Technology is always changing, and making software and tech updates can benefit your business financially. However, you must evaluate your processes first to make sure your upgrades go according to plan.
Everyone who invests in new technology or software hopes that it will save money and generate revenue, but you may dash your hopes if you don’t align your new tools with your business processes and goals. You can then demonstrate to employees, leaders and other stakeholders that your investment will advance the organization.
The most important step is in updating your technology is understanding your processes. Many people will remember the story of Hershey Food’s failed enterprise resource planning (ERP) project from the 1990s. Hershey wanted to upgrade its legacy IT systems. Project leaders advised them it would be a 48-month process, but Hershey sought a 30-month turnaround to wrap the project before Y2K. They planned the cutover for July 1999.
Unfortunately, the company lost track of a key fact: Summer is when they receive most of their orders for Halloween and the winter holiday season. The implementation team cut corners on critical testing phases, and the result was a disaster. Hershey was unable to process $100 million worth of Kiss and Jolly Rancher orders, even though they had the candy in stock. The result? A 19 percent drop in quarterly profits and an 8 percent decline in stock price.
Not so sweet, right?
Let Your Process Drive Your Investments
Hershey’s example illustrates that taking the time to map your current process and capture key steps in them — before you purchase software, new technology, or start a major implementation project — is time well spent. It allows you to identify the essential parts of your processes and landmarks in your business timeline that you cannot compromise.
With this information, you can then revise your software or technology implementation plans not only to accommodate your existing processes but also to think about how you might change them once your new tools are in place. The trick is to include the time and budget for the people and change management work needed to help employees understand how the new processes truly deliver value to employees and customers.
Understanding your processes will also help you avoid the expense — and pain — of purchasing software or technology you don’t need. Conduct a software and technology inventory and then tie your current capabilities to your processes. Where do you see overlap? Where are the inefficiencies? Where is the friction? This inventory will give you a better idea of the jobs you need your new solutions to do.
Alternatively, you may find that you have a perfectly good set of solutions, but they aren’t well integrated, are too complicated, or is something you can simply eliminate rather than upgrade or replace.
For example, I once worked with a finance company that had created effective, but complex, software in its loan operations, from underwriting through final transactions and payments. As a result, they had a lot of unique functions, created in-house with Java.
Over time, the Java script became outdated and nearly impossible to maintain. Management believed they needed to create an expensive custom system to manage the company’s workload. However, after reviewing their processes and the bulk of the work their software did, they realized they could manage most of it using an off-the-shelf, commercial system with modest modifications and external support. That allowed the company to save millions of dollars annually.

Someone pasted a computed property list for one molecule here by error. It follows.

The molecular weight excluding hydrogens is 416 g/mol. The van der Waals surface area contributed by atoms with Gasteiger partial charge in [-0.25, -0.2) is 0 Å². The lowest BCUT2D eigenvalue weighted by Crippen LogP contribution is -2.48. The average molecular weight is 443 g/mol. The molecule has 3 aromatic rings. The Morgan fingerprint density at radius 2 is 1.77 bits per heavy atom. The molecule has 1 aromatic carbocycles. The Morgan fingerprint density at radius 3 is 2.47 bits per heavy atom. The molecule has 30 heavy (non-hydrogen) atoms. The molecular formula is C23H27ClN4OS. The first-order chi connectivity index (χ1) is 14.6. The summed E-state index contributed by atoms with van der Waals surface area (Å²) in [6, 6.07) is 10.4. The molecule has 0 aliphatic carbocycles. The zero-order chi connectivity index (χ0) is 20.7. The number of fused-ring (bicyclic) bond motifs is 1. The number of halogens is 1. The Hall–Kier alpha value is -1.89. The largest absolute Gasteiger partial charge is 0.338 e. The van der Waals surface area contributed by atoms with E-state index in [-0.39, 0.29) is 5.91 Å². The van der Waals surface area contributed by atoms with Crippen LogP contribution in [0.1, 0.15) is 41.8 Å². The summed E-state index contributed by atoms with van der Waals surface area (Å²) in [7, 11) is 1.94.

Align Your Investment and Your Goals
Next, think about your organization’s future state, especially in the context of today’s rapidly evolving, digital-first world. Any software implementation or new technology will cause disruptions, so you must articulate your vision for where the company’s trajectory is headed, how the new technology will help get you there, and the benefits everyone will enjoy. They must understand the software’s short-term, internal disruption is worth the organization’s ability to manage bigger, long-term external disruptions.
The long-term impacts you need to consider include not only up-front financial costs, but also the cost of improving business processes, re-aligning staffing needs, customer experience and satisfaction improvements, and more.
However, your investment is not only about cost. New software and digital technologies also allow you to save money and grow revenue. When implemented correctly and with a solid understanding of your business’s core processes, new tools can:
- make your business more agile
- create happier employees
- streamline how you do business
- track changing customer needs
- bring the high-quality products and services they need quickly to market.
The key to achieving these benefits — whether cost avoidance, cost savings, or revenue generation — is for you to develop a compelling vision of how your business will operate after the new tools and process changes are in place and the benefits they will deliver. Then, share your vision early and often throughout your new software or technology implementation.
Conclusion: Avoid Change for Change’s Sake
Change is hard. Hopefully, one thing this blog post has helped you realize is that, sometimes, it may not even be necessary. But you can only determine that — and determine the shape your changes take — if you invest the time upfront in understanding your processes, identify your goals, and make sure your investment aligns with both.
Then, the sales work begins to convince leaders and stakeholders to sign off on it and to drive employees to adopt the new tools and processes. I’ll be exploring these topics and much more in future posts. Until then, keep improving!